Use this URL to cite or link to this record in EThOS: https://ethos.bl.uk/OrderDetails.do?uin=uk.bl.ethos.762357
Title: Studies of free sugars intake related to dental caries among white ethnic adults in the UK
Author: Al Rawahi, Said Harith Said
ISNI:       0000 0004 7656 4224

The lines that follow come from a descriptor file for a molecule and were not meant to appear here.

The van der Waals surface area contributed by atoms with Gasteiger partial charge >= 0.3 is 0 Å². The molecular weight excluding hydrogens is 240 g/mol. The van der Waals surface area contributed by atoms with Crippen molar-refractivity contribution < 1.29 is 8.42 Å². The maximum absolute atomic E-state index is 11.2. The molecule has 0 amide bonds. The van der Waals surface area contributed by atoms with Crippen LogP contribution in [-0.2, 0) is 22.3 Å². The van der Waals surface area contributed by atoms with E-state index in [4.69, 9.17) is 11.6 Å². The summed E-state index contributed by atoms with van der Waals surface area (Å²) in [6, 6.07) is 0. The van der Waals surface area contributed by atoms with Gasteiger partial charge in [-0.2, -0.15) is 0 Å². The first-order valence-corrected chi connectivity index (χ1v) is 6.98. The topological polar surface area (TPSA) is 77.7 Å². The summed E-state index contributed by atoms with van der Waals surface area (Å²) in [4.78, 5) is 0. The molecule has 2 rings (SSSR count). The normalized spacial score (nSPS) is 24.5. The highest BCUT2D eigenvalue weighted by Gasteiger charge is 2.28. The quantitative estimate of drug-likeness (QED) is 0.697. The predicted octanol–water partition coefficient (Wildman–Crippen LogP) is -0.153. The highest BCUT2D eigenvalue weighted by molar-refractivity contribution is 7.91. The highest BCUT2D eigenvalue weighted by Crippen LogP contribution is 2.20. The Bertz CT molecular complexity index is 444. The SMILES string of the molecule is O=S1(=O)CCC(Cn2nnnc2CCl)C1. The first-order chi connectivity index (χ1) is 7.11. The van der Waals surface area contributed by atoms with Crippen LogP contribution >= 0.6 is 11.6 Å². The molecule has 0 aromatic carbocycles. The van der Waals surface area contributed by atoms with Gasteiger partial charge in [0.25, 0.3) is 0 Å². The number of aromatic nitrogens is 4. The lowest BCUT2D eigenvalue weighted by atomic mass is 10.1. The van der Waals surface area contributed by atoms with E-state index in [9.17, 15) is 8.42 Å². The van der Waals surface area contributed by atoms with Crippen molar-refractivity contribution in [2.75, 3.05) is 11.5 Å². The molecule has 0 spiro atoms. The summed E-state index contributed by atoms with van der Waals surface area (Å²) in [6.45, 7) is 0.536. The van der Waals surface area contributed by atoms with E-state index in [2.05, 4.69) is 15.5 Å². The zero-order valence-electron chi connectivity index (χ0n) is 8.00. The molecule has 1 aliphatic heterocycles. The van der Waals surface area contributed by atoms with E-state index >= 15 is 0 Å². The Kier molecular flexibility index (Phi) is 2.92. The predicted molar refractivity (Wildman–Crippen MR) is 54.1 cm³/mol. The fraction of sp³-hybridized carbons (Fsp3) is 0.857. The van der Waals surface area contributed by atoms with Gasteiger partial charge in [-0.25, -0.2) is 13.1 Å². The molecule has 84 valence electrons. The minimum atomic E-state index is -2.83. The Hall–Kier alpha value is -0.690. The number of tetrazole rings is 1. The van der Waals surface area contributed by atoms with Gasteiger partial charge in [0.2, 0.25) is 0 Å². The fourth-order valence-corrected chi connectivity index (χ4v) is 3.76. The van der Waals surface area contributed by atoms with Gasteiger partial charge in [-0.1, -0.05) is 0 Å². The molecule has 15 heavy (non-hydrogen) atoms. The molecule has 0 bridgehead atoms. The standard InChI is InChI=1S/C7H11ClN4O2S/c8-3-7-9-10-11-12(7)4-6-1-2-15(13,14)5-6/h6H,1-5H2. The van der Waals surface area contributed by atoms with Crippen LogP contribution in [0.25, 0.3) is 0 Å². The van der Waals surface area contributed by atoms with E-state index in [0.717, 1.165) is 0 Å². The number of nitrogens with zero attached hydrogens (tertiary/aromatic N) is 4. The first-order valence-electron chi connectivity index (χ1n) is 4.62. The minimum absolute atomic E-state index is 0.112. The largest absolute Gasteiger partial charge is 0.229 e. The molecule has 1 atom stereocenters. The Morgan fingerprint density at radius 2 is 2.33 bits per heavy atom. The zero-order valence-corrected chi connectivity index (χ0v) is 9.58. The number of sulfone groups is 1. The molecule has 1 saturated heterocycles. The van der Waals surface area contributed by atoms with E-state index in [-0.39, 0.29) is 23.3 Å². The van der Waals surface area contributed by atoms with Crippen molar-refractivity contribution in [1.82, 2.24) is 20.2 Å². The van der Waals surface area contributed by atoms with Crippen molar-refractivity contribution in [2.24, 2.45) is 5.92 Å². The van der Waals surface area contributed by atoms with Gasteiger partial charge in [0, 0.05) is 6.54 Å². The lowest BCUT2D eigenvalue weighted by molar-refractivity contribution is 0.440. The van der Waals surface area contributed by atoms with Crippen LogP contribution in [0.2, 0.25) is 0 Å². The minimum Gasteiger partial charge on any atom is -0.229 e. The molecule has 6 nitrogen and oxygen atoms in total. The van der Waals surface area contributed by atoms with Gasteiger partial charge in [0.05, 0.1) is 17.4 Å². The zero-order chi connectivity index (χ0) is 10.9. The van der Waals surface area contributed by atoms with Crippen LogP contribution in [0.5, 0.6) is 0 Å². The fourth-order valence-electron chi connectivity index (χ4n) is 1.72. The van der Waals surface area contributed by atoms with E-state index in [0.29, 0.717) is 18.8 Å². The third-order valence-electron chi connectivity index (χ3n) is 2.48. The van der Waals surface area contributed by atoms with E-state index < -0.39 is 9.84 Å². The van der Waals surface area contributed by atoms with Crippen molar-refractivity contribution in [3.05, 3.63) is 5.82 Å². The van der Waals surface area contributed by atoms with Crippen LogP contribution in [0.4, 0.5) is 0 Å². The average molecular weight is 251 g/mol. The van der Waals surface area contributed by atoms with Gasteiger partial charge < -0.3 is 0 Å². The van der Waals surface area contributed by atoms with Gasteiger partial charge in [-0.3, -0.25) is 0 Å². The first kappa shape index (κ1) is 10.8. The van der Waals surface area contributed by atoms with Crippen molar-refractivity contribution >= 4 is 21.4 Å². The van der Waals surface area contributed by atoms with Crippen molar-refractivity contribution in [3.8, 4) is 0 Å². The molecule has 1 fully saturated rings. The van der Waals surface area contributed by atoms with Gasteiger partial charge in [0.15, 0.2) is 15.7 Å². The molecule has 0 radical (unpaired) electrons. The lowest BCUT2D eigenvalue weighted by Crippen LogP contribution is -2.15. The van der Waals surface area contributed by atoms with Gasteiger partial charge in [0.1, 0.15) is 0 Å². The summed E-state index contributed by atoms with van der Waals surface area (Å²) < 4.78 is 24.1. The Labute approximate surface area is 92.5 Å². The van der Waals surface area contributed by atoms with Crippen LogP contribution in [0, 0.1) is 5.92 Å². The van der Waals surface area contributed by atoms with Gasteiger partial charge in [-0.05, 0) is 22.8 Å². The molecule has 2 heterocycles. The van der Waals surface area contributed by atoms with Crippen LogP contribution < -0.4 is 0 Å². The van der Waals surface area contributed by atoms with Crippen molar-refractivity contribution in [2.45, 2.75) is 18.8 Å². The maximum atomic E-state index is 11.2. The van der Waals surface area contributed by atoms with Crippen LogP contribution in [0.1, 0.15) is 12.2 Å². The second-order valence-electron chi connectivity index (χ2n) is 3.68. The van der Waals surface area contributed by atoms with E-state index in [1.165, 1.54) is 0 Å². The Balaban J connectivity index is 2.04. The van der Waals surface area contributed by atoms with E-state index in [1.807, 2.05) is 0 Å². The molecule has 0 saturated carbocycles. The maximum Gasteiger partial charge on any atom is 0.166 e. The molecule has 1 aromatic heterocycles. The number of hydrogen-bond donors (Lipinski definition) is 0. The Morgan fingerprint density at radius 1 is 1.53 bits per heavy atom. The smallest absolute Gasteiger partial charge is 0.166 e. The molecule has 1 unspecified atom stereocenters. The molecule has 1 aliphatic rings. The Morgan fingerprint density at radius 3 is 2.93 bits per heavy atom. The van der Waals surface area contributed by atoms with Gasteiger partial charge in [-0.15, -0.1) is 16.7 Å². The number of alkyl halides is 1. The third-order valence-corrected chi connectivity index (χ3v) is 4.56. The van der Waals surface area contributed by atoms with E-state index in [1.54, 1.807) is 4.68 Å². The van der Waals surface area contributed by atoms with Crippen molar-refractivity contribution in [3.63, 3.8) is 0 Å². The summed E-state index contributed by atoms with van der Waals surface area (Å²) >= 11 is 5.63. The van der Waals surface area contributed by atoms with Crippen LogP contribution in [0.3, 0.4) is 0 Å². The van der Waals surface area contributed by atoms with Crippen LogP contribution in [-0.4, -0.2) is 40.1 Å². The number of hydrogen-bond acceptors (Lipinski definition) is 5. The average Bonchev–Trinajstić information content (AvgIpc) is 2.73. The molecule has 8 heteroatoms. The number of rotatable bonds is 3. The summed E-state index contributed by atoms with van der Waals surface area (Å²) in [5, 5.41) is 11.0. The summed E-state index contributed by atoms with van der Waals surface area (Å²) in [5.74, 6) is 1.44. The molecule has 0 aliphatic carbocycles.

Awarding Body: King's College London
Current Institution: King's College London (University of London)
Date of Award: 2018
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Abstract: